Over a year ago, I was lucky enough to bag an interview at Google for the role of visual designer. After getting through several tough rounds, I was faced with the notorious Google interview task. Unfortunately for me, I didn’t get the job. Fortunately for me, all was not lost–as I fell in love with the task so much that I cofounded a fitness tech startup on the back of that idea.
The dreaded interview task
The bane of all product designers’ lives is the dreaded interview task. We all know the drill: you have “four to six hours” to design a slick product, with a memorable brand and cohesive working method. No one acknowledges the fact that in reality, you’re about to dedicate up to five working days to this task, with the potential of simply being ghosted afterwards.
When I interviewed at Google for the role of visual designer, this was no exception. After two rounds of interviews, I was slapped with the infamous task: they presented three design challenge options to pick from with a week’s notice and advised that we should spend no more than three to five hours on the task (wink, wink) and provide the following deliverables:
- A low-fidelity overview of your proposed UX (wireframes or sketches are fine)
- A high-fidelity mock-up for one widget or interaction
- Any materials you used to arrive at final results (paper sketches, explorations, etc.)
To be fair to Google, they did stipulate they valued the work process and idea generation above pixel perfection. But, as a designer, I can’t help but fuss over the details. I know that great visuals capture attention and that every extra minute of work can help you get the edge over a rival candidate. And so, the late-night work began.
One of the options was to design a Fitness Class Leaderboard. As a regular gym goer, I decided to go for it. I figured it was a chance to flex my design skills in UI and UX, with a little fun thrown in. Fit-tech had already piqued my interest; with my friends (and future cofounders), I had spent many evenings nursing drinks and musing ideas for a gym-class booking app.
In order to cut down the production time, I reused assets I’d already doodled during the class-booking app ideation. Then I duplicated the layout and web page presentation format that I’d used for previous interviews (check out my previous work for Shazam and for Hudl).
I always strive to be as efficient as possible by reusing components and assets, but the dreaded interview task still got to me. I racked up 30 hours of work trying to make Google love me. All on a week in which I was also on holiday in the South of France, I was working until 3 a.m. on a balmy balcony in the town of Nice (not the worst thing in the world, but being on the beach or in the buzzing bars would have been a hell of a lot better).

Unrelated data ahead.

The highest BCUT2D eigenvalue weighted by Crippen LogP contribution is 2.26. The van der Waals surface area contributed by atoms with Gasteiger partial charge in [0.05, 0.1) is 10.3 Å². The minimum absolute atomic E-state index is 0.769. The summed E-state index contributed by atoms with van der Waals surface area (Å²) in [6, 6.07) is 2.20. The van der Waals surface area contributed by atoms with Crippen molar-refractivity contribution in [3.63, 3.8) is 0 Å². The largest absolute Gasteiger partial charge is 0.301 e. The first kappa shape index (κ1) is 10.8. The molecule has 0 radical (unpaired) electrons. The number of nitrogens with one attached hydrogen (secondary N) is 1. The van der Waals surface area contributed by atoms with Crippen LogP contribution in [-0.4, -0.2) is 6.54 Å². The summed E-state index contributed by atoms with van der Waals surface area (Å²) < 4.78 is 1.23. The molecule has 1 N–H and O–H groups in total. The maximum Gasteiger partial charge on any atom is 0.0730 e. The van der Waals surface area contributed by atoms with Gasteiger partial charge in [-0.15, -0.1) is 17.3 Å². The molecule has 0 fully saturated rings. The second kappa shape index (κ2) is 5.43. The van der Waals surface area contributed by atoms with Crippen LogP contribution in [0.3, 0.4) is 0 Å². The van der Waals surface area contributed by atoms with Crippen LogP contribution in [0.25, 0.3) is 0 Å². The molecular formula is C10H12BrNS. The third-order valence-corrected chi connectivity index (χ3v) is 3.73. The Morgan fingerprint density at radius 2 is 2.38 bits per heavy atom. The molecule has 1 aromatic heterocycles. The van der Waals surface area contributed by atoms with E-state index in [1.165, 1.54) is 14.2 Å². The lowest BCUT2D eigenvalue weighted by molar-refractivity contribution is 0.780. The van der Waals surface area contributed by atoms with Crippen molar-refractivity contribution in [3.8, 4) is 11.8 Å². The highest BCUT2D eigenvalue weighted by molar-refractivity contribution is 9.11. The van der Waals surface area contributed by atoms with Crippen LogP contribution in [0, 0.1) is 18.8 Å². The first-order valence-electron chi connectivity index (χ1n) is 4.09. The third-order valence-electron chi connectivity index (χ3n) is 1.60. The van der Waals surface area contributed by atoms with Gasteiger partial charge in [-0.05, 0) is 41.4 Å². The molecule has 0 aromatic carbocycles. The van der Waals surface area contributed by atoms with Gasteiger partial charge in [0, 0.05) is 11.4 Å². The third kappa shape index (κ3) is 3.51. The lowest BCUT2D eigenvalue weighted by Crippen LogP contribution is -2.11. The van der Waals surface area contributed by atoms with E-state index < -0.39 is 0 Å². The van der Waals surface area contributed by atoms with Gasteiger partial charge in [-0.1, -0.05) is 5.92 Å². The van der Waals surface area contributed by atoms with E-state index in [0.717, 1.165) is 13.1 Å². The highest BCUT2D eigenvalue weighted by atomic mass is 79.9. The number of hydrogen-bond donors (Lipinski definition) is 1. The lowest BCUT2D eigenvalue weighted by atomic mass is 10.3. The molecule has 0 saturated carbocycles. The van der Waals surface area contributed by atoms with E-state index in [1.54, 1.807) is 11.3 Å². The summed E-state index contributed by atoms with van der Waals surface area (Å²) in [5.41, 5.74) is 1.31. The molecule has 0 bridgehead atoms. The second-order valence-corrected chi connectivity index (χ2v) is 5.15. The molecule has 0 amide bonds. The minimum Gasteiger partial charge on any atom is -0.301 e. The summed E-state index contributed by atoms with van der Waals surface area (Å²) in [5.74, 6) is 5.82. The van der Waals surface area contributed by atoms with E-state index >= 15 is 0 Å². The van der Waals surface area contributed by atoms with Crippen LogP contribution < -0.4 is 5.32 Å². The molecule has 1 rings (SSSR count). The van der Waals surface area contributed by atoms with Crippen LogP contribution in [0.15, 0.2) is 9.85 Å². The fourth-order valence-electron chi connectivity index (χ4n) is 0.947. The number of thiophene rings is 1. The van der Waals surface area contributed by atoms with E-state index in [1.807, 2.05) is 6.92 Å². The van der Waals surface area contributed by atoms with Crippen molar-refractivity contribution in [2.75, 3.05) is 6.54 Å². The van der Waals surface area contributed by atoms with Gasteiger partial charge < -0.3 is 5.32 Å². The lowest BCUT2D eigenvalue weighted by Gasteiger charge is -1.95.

I really wanted the job, and I put my all in. (You can see my final interview submission here.)
From the interview task to a business idea
Unfortunately for me, I didn’t get the job. I was told it was extremely close and that I should reapply in 12 months, but it seems my ideas weren’t out there enough to excite them . . . so try and shock them, aspiring Googlers!
This pragmatic approach was intentional, however. I was already thinking ahead to how this product could sell to my local gym, or how I would use it the next time I hit a class.
While researching, I found there was no true platform for gym leaderboards–ones that record and display metrics, no matter your gym. What I had in mind would record everything, from reps to distance, load to calories, seconds to rounds, max heart rates to one rep maxes. In your gym or at home. No matter the location, this app would compare your results with friends, gym buddies, and the rest of the world.
My mind instantly went to an existing app I love, Strava. I use it almost daily to record my runs to share and compete with friends. But I also enjoy strength and high-intensity interval training in the gym. Because of the task’s gym leaderboard brief, I realized there was an untapped niche to create a social fitness platform for all gym-based activity, including recording and sharing reps and sets, not just distance and pace.
Fast forward to mid-May: We have finally released our product Tona (check it out on Product Hunt!). It has been one heck of a journey to get to this point. There have been plenty of ups, downs, and mistakes along the way–about which I’m sure I could write plenty more on. But looking back, one of the most interesting things is how similar my initial design for the Google Interview task was to where we landed today.
Where we are today
We have over 5,000 users planning, recording, and sharing workouts–from boxing to yoga, CrossFit to HIIT, from Mexico to Japan and London to Los Angeles. In fact, our beta users have burned two million calories collectively and lifted 500,000 tonnes since we launched—all of which are displayed through over one million unique leaderboards filterable by sex, age, weight, and location.
Our gym solution is being trialled by five studios in our hometown of London, and we have international expansion in mind this year (if you are a gym owner, reach out to us at email@example.com!).
Try my interview task for yourself
Fortunately, this interview task had a life after completion. Unfortunately, for the most part, those weeks of work never do.
I hope this inspires you to treat future interview tasks, no matter your industry, as an opportunity to explore ideas beyond the first paycheck. You never know–there might be a startup in it after all.
This post originally appeared on Medium. Andrew Burton is a London-based product designer who has worked in multiple tech companies over the past decade. He recently cofounded Tona, which is free to use and available to download for iPhone, Apple Watch, and prerelease on Android now. You can also share your feedback on Product Hunt.